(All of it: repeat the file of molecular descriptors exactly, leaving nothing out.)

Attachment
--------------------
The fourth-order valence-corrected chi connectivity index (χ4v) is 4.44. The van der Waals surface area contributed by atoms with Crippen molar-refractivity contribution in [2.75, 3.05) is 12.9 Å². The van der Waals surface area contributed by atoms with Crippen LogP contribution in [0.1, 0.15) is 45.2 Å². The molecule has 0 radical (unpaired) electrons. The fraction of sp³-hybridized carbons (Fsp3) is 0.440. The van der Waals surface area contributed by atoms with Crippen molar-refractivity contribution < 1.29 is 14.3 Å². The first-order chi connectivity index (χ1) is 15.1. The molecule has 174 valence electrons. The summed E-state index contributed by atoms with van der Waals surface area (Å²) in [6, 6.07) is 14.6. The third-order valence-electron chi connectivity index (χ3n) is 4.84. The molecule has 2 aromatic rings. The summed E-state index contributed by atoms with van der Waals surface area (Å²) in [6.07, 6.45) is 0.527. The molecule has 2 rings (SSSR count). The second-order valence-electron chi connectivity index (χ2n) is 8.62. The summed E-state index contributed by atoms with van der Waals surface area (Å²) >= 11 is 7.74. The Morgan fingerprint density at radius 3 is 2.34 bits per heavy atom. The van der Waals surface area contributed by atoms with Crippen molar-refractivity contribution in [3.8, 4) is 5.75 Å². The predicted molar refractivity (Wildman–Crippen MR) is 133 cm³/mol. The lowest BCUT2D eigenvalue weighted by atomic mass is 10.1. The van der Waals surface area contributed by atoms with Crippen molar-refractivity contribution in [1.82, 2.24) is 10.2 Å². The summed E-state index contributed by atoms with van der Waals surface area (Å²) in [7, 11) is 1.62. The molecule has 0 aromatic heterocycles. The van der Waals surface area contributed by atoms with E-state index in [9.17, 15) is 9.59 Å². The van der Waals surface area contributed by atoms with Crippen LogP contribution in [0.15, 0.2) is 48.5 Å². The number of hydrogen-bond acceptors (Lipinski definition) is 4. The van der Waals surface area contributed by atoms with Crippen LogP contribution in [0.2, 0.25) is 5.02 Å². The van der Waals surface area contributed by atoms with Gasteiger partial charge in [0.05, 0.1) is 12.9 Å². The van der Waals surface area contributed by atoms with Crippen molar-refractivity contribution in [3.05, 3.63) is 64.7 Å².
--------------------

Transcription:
The fourth-order valence-corrected chi connectivity index (χ4v) is 4.44. The van der Waals surface area contributed by atoms with Crippen molar-refractivity contribution in [2.75, 3.05) is 12.9 Å². The van der Waals surface area contributed by atoms with Crippen LogP contribution in [0.1, 0.15) is 45.2 Å². The molecule has 0 radical (unpaired) electrons. The fraction of sp³-hybridized carbons (Fsp3) is 0.440. The van der Waals surface area contributed by atoms with Crippen molar-refractivity contribution < 1.29 is 14.3 Å². The first-order chi connectivity index (χ1) is 15.1. The molecule has 174 valence electrons. The summed E-state index contributed by atoms with van der Waals surface area (Å²) in [6, 6.07) is 14.6. The third-order valence-electron chi connectivity index (χ3n) is 4.84. The molecule has 2 aromatic rings. The summed E-state index contributed by atoms with van der Waals surface area (Å²) in [6.07, 6.45) is 0.527. The molecule has 2 rings (SSSR count). The second-order valence-electron chi connectivity index (χ2n) is 8.62. The summed E-state index contributed by atoms with van der Waals surface area (Å²) >= 11 is 7.74. The Morgan fingerprint density at radius 3 is 2.34 bits per heavy atom. The van der Waals surface area contributed by atoms with Crippen molar-refractivity contribution in [3.8, 4) is 5.75 Å². The predicted molar refractivity (Wildman–Crippen MR) is 133 cm³/mol. The lowest BCUT2D eigenvalue weighted by atomic mass is 10.1. The van der Waals surface area contributed by atoms with Crippen molar-refractivity contribution in [1.82, 2.24) is 10.2 Å². The summed E-state index contributed by atoms with van der Waals surface area (Å²) in [7, 11) is 1.62. The molecule has 0 aromatic heterocycles. The van der Waals surface area contributed by atoms with E-state index in [9.17, 15) is 9.59 Å². The van der Waals surface area contributed by atoms with Crippen LogP contribution in [0.15, 0.2) is 48.5 Å². The number of hydrogen-bond acceptors (Lipinski definition) is 4. The van der Waals surface area contributed by atoms with Crippen LogP contribution in [0.2, 0.25) is 5.02 Å². The van der Waals surface area contributed by atoms with Gasteiger partial charge in [0.05, 0.1) is 12.9 Å². The van der Waals surface area contributed by atoms with Crippen molar-refractivity contribution in [3.05, 3.63) is 64.7 Å².